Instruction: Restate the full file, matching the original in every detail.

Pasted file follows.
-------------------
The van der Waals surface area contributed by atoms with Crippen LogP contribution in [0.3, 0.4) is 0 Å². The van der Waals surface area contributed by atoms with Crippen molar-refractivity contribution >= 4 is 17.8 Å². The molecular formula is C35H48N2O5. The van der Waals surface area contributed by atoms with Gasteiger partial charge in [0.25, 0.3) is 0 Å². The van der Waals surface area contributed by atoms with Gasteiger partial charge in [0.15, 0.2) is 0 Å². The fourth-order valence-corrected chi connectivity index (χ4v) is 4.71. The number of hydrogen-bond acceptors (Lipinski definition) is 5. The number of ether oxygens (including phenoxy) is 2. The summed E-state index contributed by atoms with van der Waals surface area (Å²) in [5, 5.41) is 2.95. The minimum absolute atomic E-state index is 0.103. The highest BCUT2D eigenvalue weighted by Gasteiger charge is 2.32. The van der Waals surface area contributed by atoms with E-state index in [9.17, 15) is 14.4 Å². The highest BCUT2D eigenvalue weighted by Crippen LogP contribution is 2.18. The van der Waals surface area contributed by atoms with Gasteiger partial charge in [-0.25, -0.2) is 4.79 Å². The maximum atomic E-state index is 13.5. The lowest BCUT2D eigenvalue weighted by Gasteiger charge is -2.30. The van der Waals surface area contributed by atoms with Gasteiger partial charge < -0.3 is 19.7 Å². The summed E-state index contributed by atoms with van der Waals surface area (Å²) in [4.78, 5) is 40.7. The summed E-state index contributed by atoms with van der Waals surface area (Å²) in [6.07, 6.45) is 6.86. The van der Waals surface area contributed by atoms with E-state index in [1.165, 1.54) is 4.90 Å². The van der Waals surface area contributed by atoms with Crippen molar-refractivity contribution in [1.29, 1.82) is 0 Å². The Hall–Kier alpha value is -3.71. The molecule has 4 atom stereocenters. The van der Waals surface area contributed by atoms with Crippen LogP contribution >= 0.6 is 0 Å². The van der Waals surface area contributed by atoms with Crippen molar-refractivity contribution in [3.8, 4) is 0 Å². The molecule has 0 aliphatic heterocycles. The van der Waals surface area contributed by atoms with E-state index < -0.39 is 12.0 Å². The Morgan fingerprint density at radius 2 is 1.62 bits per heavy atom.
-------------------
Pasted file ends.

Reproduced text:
The van der Waals surface area contributed by atoms with Crippen LogP contribution in [0.3, 0.4) is 0 Å². The van der Waals surface area contributed by atoms with Crippen molar-refractivity contribution >= 4 is 17.8 Å². The molecular formula is C35H48N2O5. The van der Waals surface area contributed by atoms with Gasteiger partial charge in [0.25, 0.3) is 0 Å². The van der Waals surface area contributed by atoms with Gasteiger partial charge in [0.15, 0.2) is 0 Å². The fourth-order valence-corrected chi connectivity index (χ4v) is 4.71. The number of hydrogen-bond acceptors (Lipinski definition) is 5. The number of ether oxygens (including phenoxy) is 2. The summed E-state index contributed by atoms with van der Waals surface area (Å²) in [5, 5.41) is 2.95. The minimum absolute atomic E-state index is 0.103. The highest BCUT2D eigenvalue weighted by Gasteiger charge is 2.32. The van der Waals surface area contributed by atoms with E-state index in [9.17, 15) is 14.4 Å². The highest BCUT2D eigenvalue weighted by Crippen LogP contribution is 2.18. The van der Waals surface area contributed by atoms with Gasteiger partial charge in [-0.25, -0.2) is 4.79 Å². The maximum atomic E-state index is 13.5. The lowest BCUT2D eigenvalue weighted by Gasteiger charge is -2.30. The van der Waals surface area contributed by atoms with Gasteiger partial charge < -0.3 is 19.7 Å². The summed E-state index contributed by atoms with van der Waals surface area (Å²) in [4.78, 5) is 40.7. The summed E-state index contributed by atoms with van der Waals surface area (Å²) in [6.07, 6.45) is 6.86. The van der Waals surface area contributed by atoms with E-state index in [1.165, 1.54) is 4.90 Å². The van der Waals surface area contributed by atoms with Crippen molar-refractivity contribution in [1.29, 1.82) is 0 Å². The Hall–Kier alpha value is -3.71. The molecule has 4 atom stereocenters. The van der Waals surface area contributed by atoms with Crippen LogP contribution >= 0.6 is 0 Å². The van der Waals surface area contributed by atoms with Crippen molar-refractivity contribution in [3.8, 4) is 0 Å². The molecule has 0 aliphatic heterocycles. The van der Waals surface area contributed by atoms with E-state index < -0.39 is 12.0 Å². The Morgan fingerprint density at radius 2 is 1.62 bits per heavy atom.